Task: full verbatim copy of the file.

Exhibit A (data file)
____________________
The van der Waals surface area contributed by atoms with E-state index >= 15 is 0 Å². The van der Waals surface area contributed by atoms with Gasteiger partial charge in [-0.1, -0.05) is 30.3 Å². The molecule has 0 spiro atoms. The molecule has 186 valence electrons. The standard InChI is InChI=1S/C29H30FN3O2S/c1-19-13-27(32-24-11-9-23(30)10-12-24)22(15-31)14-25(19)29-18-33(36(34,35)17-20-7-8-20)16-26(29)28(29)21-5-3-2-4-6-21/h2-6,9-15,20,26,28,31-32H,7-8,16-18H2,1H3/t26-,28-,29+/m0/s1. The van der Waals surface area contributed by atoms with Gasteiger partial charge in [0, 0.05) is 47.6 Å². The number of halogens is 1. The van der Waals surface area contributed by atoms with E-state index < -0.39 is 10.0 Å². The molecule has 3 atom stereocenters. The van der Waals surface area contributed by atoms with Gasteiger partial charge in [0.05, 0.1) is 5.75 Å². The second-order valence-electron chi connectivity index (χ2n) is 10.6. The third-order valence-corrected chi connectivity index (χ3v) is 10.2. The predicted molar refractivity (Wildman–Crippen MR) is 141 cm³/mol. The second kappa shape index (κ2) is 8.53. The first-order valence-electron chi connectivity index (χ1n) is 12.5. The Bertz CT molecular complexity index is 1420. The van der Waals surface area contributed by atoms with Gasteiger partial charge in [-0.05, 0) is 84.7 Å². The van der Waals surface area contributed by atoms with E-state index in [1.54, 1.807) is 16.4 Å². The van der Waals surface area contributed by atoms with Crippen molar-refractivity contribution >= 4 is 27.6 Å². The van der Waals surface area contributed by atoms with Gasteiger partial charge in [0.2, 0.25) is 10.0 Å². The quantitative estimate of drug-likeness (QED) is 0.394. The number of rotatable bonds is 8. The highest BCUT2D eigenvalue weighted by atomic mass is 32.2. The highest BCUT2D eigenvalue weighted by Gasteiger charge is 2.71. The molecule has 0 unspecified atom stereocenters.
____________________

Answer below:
The van der Waals surface area contributed by atoms with E-state index >= 15 is 0 Å². The van der Waals surface area contributed by atoms with Gasteiger partial charge in [-0.1, -0.05) is 30.3 Å². The molecule has 0 spiro atoms. The molecule has 186 valence electrons. The standard InChI is InChI=1S/C29H30FN3O2S/c1-19-13-27(32-24-11-9-23(30)10-12-24)22(15-31)14-25(19)29-18-33(36(34,35)17-20-7-8-20)16-26(29)28(29)21-5-3-2-4-6-21/h2-6,9-15,20,26,28,31-32H,7-8,16-18H2,1H3/t26-,28-,29+/m0/s1. The van der Waals surface area contributed by atoms with Gasteiger partial charge in [0, 0.05) is 47.6 Å². The number of halogens is 1. The van der Waals surface area contributed by atoms with E-state index < -0.39 is 10.0 Å². The molecule has 3 atom stereocenters. The van der Waals surface area contributed by atoms with Gasteiger partial charge in [0.05, 0.1) is 5.75 Å². The second-order valence-electron chi connectivity index (χ2n) is 10.6. The third-order valence-corrected chi connectivity index (χ3v) is 10.2. The predicted molar refractivity (Wildman–Crippen MR) is 141 cm³/mol. The second kappa shape index (κ2) is 8.53. The first-order valence-electron chi connectivity index (χ1n) is 12.5. The Bertz CT molecular complexity index is 1420. The van der Waals surface area contributed by atoms with Gasteiger partial charge in [-0.05, 0) is 84.7 Å². The van der Waals surface area contributed by atoms with E-state index in [1.54, 1.807) is 16.4 Å². The van der Waals surface area contributed by atoms with Crippen molar-refractivity contribution >= 4 is 27.6 Å². The van der Waals surface area contributed by atoms with Gasteiger partial charge in [0.2, 0.25) is 10.0 Å². The quantitative estimate of drug-likeness (QED) is 0.394. The number of rotatable bonds is 8. The highest BCUT2D eigenvalue weighted by atomic mass is 32.2. The highest BCUT2D eigenvalue weighted by Gasteiger charge is 2.71. The molecule has 0 unspecified atom stereocenters.